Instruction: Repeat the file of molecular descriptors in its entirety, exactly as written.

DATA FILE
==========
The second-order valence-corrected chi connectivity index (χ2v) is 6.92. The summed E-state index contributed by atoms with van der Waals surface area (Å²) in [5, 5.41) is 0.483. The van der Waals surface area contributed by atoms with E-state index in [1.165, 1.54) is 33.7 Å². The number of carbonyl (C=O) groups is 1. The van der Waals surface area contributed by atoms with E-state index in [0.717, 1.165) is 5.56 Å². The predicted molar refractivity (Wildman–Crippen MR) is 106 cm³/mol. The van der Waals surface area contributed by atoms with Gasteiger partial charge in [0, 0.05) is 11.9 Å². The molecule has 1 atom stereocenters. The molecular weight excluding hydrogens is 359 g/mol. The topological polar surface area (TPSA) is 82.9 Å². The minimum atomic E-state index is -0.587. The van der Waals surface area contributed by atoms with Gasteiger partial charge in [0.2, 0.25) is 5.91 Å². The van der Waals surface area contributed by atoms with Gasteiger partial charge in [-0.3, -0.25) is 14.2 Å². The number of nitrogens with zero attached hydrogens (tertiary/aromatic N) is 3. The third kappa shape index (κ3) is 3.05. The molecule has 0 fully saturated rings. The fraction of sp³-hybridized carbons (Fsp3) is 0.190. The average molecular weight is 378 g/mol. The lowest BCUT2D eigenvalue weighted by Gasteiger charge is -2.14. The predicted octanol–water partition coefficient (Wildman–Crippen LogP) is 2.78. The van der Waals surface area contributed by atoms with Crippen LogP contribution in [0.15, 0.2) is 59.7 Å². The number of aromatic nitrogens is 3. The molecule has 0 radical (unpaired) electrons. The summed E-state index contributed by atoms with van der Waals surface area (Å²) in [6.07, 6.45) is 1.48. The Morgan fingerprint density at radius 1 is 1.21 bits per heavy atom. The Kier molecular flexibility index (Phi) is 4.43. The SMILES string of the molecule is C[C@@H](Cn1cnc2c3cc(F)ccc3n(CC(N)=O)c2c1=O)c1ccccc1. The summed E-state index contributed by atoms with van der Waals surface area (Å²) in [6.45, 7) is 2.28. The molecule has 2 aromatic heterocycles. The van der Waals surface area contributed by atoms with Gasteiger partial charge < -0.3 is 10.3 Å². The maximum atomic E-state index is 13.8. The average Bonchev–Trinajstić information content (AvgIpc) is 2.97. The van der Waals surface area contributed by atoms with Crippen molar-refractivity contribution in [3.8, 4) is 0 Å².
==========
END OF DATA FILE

The second-order valence-corrected chi connectivity index (χ2v) is 6.92. The summed E-state index contributed by atoms with van der Waals surface area (Å²) in [5, 5.41) is 0.483. The van der Waals surface area contributed by atoms with E-state index in [1.165, 1.54) is 33.7 Å². The number of carbonyl (C=O) groups is 1. The van der Waals surface area contributed by atoms with E-state index in [0.717, 1.165) is 5.56 Å². The predicted molar refractivity (Wildman–Crippen MR) is 106 cm³/mol. The van der Waals surface area contributed by atoms with Gasteiger partial charge in [0, 0.05) is 11.9 Å². The molecule has 1 atom stereocenters. The molecular weight excluding hydrogens is 359 g/mol. The topological polar surface area (TPSA) is 82.9 Å². The minimum atomic E-state index is -0.587. The van der Waals surface area contributed by atoms with Gasteiger partial charge in [0.2, 0.25) is 5.91 Å². The van der Waals surface area contributed by atoms with Gasteiger partial charge in [-0.3, -0.25) is 14.2 Å². The number of nitrogens with zero attached hydrogens (tertiary/aromatic N) is 3. The third kappa shape index (κ3) is 3.05. The molecule has 0 fully saturated rings. The fraction of sp³-hybridized carbons (Fsp3) is 0.190. The average molecular weight is 378 g/mol. The lowest BCUT2D eigenvalue weighted by Gasteiger charge is -2.14. The predicted octanol–water partition coefficient (Wildman–Crippen LogP) is 2.78. The van der Waals surface area contributed by atoms with Crippen LogP contribution in [0.15, 0.2) is 59.7 Å². The number of aromatic nitrogens is 3. The molecule has 0 radical (unpaired) electrons. The summed E-state index contributed by atoms with van der Waals surface area (Å²) in [6.07, 6.45) is 1.48. The Morgan fingerprint density at radius 1 is 1.21 bits per heavy atom. The Kier molecular flexibility index (Phi) is 4.43. The SMILES string of the molecule is C[C@@H](Cn1cnc2c3cc(F)ccc3n(CC(N)=O)c2c1=O)c1ccccc1. The summed E-state index contributed by atoms with van der Waals surface area (Å²) in [6.45, 7) is 2.28. The molecule has 2 aromatic heterocycles. The van der Waals surface area contributed by atoms with Gasteiger partial charge < -0.3 is 10.3 Å². The maximum atomic E-state index is 13.8. The average Bonchev–Trinajstić information content (AvgIpc) is 2.97. The van der Waals surface area contributed by atoms with Crippen molar-refractivity contribution in [3.8, 4) is 0 Å².